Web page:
Jennifer Bricker was born in Romania in 1987. Fate had dealt her a bad hand. The baby with a breathtaking smile and big brown eyes had no legs.
Her parents gave Jennifer up for adoption a few months after she was born. Doctors gave her adoptive mom and dad a bucket to carry her around in. They flat-out refused to use it.
With their encouragement, Jennifer soon learned to walk and run by using her hands and bottom. She loved to climb trees and bounce on trampolines with her older brothers.
Jennifer said, “My parents didn’t treat me differently. So, I didn’t grasp the concept that I was different.”
Growing up in a small community in Illinois, Jennifer was aware of being a Romanian. No one else looked quite like her.
In 1996, the eight-year-old was watching the Atlanta Olympic Games. One of the gymnasts caught her eye.
Dominique Moceanu was the first fellow Romanian Jennifer had ever seen on TV. She was drawn to Dominique because they looked like two peas in a pod.
The gold-winning athlete became Jennifer’s idol. She vowed to become a gymnast like her. She began training, and insisted people treat her equally despite her disability. By the age of 11, she was Illinois’s power tumbling champion.
When she turned 16, Jennifer became curious about her birth family. She asked her adoptive parents if there was anything she should know about them. They said, “Yes! Your biological last name would have been Moceanu.”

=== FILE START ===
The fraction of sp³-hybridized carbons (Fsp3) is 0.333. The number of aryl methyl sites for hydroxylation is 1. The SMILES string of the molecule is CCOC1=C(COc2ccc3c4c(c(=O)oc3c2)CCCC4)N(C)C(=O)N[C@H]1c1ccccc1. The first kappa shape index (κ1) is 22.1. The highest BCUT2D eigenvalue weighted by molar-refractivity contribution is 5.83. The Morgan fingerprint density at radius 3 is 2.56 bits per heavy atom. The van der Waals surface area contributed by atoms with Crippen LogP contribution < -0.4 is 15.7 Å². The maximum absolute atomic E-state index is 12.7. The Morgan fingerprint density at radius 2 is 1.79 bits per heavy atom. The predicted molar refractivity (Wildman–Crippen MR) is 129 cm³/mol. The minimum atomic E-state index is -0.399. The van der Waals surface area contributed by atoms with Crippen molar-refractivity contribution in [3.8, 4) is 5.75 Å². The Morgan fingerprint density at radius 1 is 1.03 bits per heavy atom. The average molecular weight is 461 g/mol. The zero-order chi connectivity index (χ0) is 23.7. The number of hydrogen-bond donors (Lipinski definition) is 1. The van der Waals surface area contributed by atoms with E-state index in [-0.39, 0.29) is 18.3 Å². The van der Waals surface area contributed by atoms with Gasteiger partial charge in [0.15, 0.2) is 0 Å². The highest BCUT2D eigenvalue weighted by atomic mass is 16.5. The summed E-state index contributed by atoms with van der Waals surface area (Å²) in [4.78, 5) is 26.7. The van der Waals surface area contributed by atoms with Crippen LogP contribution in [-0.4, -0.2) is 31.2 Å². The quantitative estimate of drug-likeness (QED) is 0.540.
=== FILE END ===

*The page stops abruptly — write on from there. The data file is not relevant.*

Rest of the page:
The bombshell news turned Jennifer’s world upside down. She instinctively knew what the news meant: Dominique Moceanu was her birth sister.
Four years later Jennifer decided to mail Dominique a letter. She wrote, “I almost could not believe it myself, you had been my idol my whole life, and you turned out to be my sister!”
There was one thing Jennifer left out of the letter. The fact that she didn’t have any legs.
The letter was the biggest shock of Dominique’s life. A few weeks later, Dominique called her sister, Jennifer, for the first time. During the conversation, Jennifer spilled the beans and revealed she had no legs. Realizing the struggles she must have endured, Dominique felt immensely proud of her sister.
They met in person shortly after. Dominique said it was like looking in a mirror. When they shared their life’s stories, Jennifer soon realized the grass is not always greener. Dominique did not have a smooth upbringing. Her father often bullied her and was not supportive. She was constantly humiliated, criticized, and threatened with violence.
Jennifer eventually met her biological mother. She felt no anger towards her. She said the supportive upbringing she received from her adoptive parents gave her “the freedom not to be bitter” and the will to succeed.
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